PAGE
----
THE DUMPING GROUND

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Being loved by someone is the greatest feeling in the world.

Until they stop loving you.

And then you turn into a fire-breathing, flesh-eating monster with zero comprehension of what is acceptable behaviour under the given circumstances and what is not.

You’ll text him even when you’ve told your friends you won’t. You’ll call him even when every bone in your body is telling you not to. You’ll stalk his Facebook/Instagram/Insert Social Media Platform Of Choice Here, even when you know you’ll feel awful afterwards. You’ll make out like you have a ton of dates lined up on your Twitter when all you have is the prospect of a Sunday night Tinder session and some leftover pizza. You’ll screen shot quotes from Instagram. A lot. And if you’re feeling really fruity, you’ll send them to him. You’ll befriend his friends in a bid to make him realise what he’s missing out on, only for it to backfire when you catch wind of a conversation about his new flame. And last, but by no means least, you’ll have sub-standard sex with him in secret and shrug it off as nothing less than liberating, staking claim to being in control when really all it did was make you want to eat a double cheese burger and die.

The truth is, the months that follow a break up are more turbulent than a Ryan Air flight to Amsterdam, so why do we only talk freely about our most amicable breakups and bypass those that make us feel like our hearts are going to fall out of our vaginas? We always focus on the standard splits that lead you to rebound with Tony from work in the bathroom of a house party in Finchley when really we should be discussing the break ups that turn you into a complete head case and make you cry so hard that you look as though you’ve gone ten rounds against George Groves.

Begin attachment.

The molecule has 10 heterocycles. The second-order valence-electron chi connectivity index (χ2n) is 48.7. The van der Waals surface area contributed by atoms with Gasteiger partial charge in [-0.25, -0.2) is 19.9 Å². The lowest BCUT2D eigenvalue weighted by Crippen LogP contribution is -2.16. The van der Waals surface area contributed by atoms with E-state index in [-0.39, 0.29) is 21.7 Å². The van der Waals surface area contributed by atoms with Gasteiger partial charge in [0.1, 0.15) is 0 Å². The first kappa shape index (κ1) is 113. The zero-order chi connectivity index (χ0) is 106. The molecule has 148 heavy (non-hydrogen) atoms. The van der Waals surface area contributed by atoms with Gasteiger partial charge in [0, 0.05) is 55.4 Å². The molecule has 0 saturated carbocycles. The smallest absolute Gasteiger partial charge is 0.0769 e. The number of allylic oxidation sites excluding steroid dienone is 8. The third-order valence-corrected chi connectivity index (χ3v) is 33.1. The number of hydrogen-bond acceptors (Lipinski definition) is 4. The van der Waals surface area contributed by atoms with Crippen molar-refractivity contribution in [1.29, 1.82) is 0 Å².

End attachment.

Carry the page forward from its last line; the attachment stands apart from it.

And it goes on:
But we don’t. Instead, when our friends seek us out for advice after being dumped, we behave like the stuff that the pages of Cosmo are made of. 

You know the drill. You quickly fall into autopilot, rallying the troops and heading round to her place, armed with sweet treats, your brother’s Netflix password and a whole load of not particularly useful advice. We regurgitate clichés about time being a healer and how going cold turkey is the best thing for it, completely forgetting what it’s actually like to be in her position. Instead of doing this, we should be preparing her for the hell that is to come, because you know that no matter how many M&Ms you feed her, or however many episodes of OITNB she watches, she is, no doubt, headed down the brutal – and pretty unavoidable – path of getting over someone. And that path ain’t lined with roses, let me tell you. It’s paved with hobgoblins and sharp objects.

Basically, she’s about to behave like a dick and listen to not one jot of your advice. She’s going to do shameful things she’ll never want to talk about ever again and she will tell you she’s okay when actually she spends every night crying on the phone to her mum and looking at zodiac love matches online. But far from persuading her to do otherwise, just try to assure her that we’ve all been there. Because we have, even though we rarely admit to it. And it’s the only exit route to freedom, I’m afraid.

I guess what I am trying to say is that if you are currently in the throes of a break up and all the books and magazines are telling you that you should ‘Slap on a new lipstick!’ ‘Mingle!’ and ‘Go get ’em tiger!’ when all you want to do is call him fifty times and scream into a pillow for ten days, I’m telling you to do just that. Basically, you’re about to get weird. But instead of shying away from it, feed the madness because, dear friend, you are not ready for the world until you’ve got this exhausting phase (that people rarely talk about) out of your system. I think that by constantly pretending that breaks ups can be cured with sugar and a quick shag, we really underestimate how bad they can be, when in fact, it’s not going to be easy, nor is it going to be brief. 

By acting like a complete lunatic in the weeks that follow a split, I guarantee you will find the path back to normality. Eventually. And although it might not feel like it right now, there will come a time where you will hold your hands up to your, quite frankly, off the chart behaviour, clink glasses and laugh at the bad times with friends. But until then, be miserable, be sad, be weird and make mistakes. It’s called grief.

Break ups suck, basically. But they’re supposed to, especially when the love is real. You’ll be just fine.

Give it time.

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